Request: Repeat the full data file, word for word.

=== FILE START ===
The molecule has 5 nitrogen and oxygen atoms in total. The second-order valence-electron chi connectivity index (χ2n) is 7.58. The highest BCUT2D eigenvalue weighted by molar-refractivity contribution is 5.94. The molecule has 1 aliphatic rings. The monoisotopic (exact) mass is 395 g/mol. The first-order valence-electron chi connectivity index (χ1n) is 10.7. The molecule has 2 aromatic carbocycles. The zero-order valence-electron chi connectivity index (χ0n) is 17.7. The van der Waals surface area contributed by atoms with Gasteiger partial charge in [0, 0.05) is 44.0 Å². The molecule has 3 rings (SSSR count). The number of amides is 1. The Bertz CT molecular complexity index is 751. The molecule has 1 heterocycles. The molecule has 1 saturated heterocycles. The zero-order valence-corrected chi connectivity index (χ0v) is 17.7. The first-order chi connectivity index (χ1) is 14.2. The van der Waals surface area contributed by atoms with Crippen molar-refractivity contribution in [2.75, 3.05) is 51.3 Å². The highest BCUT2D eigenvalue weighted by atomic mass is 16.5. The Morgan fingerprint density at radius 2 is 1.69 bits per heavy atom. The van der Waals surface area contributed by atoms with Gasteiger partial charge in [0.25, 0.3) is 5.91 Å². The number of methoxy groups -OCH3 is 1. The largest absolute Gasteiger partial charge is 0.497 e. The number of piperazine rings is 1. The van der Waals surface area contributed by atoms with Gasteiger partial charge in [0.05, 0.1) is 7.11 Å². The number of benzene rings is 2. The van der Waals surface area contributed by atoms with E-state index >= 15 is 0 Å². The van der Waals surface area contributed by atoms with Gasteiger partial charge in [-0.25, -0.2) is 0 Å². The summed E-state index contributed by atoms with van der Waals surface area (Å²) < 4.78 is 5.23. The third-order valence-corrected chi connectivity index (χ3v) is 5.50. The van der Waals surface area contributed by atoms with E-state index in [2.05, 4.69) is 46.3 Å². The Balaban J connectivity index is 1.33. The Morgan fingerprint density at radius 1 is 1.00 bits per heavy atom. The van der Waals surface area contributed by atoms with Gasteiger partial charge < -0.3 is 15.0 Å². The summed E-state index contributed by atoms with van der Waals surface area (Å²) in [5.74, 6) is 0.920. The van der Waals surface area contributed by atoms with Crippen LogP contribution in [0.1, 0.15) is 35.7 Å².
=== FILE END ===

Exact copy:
The molecule has 5 nitrogen and oxygen atoms in total. The second-order valence-electron chi connectivity index (χ2n) is 7.58. The highest BCUT2D eigenvalue weighted by molar-refractivity contribution is 5.94. The molecule has 1 aliphatic rings. The monoisotopic (exact) mass is 395 g/mol. The first-order valence-electron chi connectivity index (χ1n) is 10.7. The molecule has 2 aromatic carbocycles. The zero-order valence-electron chi connectivity index (χ0n) is 17.7. The van der Waals surface area contributed by atoms with Gasteiger partial charge in [0, 0.05) is 44.0 Å². The molecule has 3 rings (SSSR count). The number of amides is 1. The Bertz CT molecular complexity index is 751. The molecule has 1 heterocycles. The molecule has 1 saturated heterocycles. The zero-order valence-corrected chi connectivity index (χ0v) is 17.7. The first-order chi connectivity index (χ1) is 14.2. The van der Waals surface area contributed by atoms with Crippen molar-refractivity contribution in [2.75, 3.05) is 51.3 Å². The highest BCUT2D eigenvalue weighted by atomic mass is 16.5. The Morgan fingerprint density at radius 2 is 1.69 bits per heavy atom. The van der Waals surface area contributed by atoms with Gasteiger partial charge in [0.25, 0.3) is 5.91 Å². The number of methoxy groups -OCH3 is 1. The largest absolute Gasteiger partial charge is 0.497 e. The number of piperazine rings is 1. The van der Waals surface area contributed by atoms with Gasteiger partial charge in [0.05, 0.1) is 7.11 Å². The number of benzene rings is 2. The van der Waals surface area contributed by atoms with E-state index >= 15 is 0 Å². The van der Waals surface area contributed by atoms with Gasteiger partial charge in [-0.25, -0.2) is 0 Å². The summed E-state index contributed by atoms with van der Waals surface area (Å²) < 4.78 is 5.23. The third-order valence-corrected chi connectivity index (χ3v) is 5.50. The van der Waals surface area contributed by atoms with E-state index in [2.05, 4.69) is 46.3 Å². The Balaban J connectivity index is 1.33. The Morgan fingerprint density at radius 1 is 1.00 bits per heavy atom. The van der Waals surface area contributed by atoms with Gasteiger partial charge < -0.3 is 15.0 Å². The summed E-state index contributed by atoms with van der Waals surface area (Å²) in [5.74, 6) is 0.920. The van der Waals surface area contributed by atoms with Crippen LogP contribution in [0.1, 0.15) is 35.7 Å².